Grounding the Generator
Although your home’s electrical system is already grounded, most electricians recommend installing a separate ground rod at the generator itself. This helps to prevent power surges or other issues that could cause your generator to fail during an outage. When grounding a generator, a large copper rod is driven at least eight feet into the ground. A copper wire is then run from the generator and connected to the rod. In the event of a power surge, the electricity will be directed through the rod and into the ground.
Programming and Testing
Once the generator is fully installed, the final step is to test it to make sure everything works correctly. All whole-house generators have a function known as exercise mode, which automatically turns the generator on at a scheduled time. Once on, the generator will typically run for 20 to 30 minutes and then shut off. This is important as it keeps everything lubricated and allows you to monitor the generator for any issues.
The generator can be programmed so that it switches to exercise mode each week on a specific day and time. After the installation is complete, the electrician will set the system so that it turns on in exercise mode. During this time, the generator will run but the transfer switch will not activate. This enables the electrician to inspect the generator and make sure that there are no leaks or other issues.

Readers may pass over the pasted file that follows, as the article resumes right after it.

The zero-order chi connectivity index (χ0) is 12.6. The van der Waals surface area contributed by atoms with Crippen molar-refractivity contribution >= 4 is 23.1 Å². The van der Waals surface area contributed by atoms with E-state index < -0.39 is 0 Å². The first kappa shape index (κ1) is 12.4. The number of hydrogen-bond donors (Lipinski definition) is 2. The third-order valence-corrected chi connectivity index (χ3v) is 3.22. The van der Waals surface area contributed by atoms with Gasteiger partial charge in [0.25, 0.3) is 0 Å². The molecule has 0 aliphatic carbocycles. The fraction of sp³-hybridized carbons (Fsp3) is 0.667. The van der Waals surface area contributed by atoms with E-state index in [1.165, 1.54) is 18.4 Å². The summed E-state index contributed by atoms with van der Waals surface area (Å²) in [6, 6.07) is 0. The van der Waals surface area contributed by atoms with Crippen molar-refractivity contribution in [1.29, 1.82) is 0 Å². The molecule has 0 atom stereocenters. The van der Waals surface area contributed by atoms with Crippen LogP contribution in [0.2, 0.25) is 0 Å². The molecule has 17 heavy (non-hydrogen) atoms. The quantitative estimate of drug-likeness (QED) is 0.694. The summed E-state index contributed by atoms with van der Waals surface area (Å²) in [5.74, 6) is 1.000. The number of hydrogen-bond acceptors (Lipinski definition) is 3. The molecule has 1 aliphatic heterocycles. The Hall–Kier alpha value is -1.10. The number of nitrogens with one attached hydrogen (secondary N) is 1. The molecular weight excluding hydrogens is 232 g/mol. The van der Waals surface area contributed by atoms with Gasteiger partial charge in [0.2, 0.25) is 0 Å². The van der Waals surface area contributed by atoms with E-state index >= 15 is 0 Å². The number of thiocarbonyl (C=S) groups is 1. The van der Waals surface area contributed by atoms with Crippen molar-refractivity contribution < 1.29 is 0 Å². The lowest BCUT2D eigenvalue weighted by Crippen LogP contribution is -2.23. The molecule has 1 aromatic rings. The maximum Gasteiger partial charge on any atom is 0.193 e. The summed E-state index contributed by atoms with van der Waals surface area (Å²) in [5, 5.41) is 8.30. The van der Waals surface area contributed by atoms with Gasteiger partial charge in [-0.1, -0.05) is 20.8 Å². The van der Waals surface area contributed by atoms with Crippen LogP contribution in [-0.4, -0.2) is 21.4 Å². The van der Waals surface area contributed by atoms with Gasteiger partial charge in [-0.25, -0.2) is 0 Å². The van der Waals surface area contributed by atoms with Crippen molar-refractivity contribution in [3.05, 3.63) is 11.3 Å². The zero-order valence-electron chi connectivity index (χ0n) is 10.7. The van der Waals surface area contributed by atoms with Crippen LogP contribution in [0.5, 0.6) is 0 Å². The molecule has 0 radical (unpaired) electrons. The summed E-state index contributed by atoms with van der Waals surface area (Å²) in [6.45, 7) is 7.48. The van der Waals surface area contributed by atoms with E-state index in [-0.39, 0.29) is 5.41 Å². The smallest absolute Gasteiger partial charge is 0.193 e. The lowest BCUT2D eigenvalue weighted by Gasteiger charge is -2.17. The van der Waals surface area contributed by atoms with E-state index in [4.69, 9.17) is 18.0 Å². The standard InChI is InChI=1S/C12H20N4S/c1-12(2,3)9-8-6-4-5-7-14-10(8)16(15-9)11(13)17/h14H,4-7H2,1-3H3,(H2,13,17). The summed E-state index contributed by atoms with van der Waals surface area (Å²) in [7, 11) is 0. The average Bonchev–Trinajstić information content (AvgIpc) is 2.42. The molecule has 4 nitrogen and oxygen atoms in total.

Once this is done, you can then program the unit so that it switches to exercise mode at a day and time of your choosing. It is always best to set it so that this happens when you will be home and can monitor the generator for any signs of a problem. Most manufacturers recommend that you set it so that the generator runs once a week, but some say it is only necessary every two weeks or even once a month. Whatever the manufacturer recommends is what you should follow.
If you’re considering a whole-home generator, Arc Angel Electric is here for you. Our licensed electricians specialize in standby generator installation, and we can help you determine what size of unit you need to power your home. We carry a range of units from top brands like Generac, and we also service and repair generators from all other manufacturers. Our team also offers a wide range of other electrical services for residents throughout the Atlanta area. To learn more about the benefits of installing a standby generator or to schedule a consultation, give us a call today.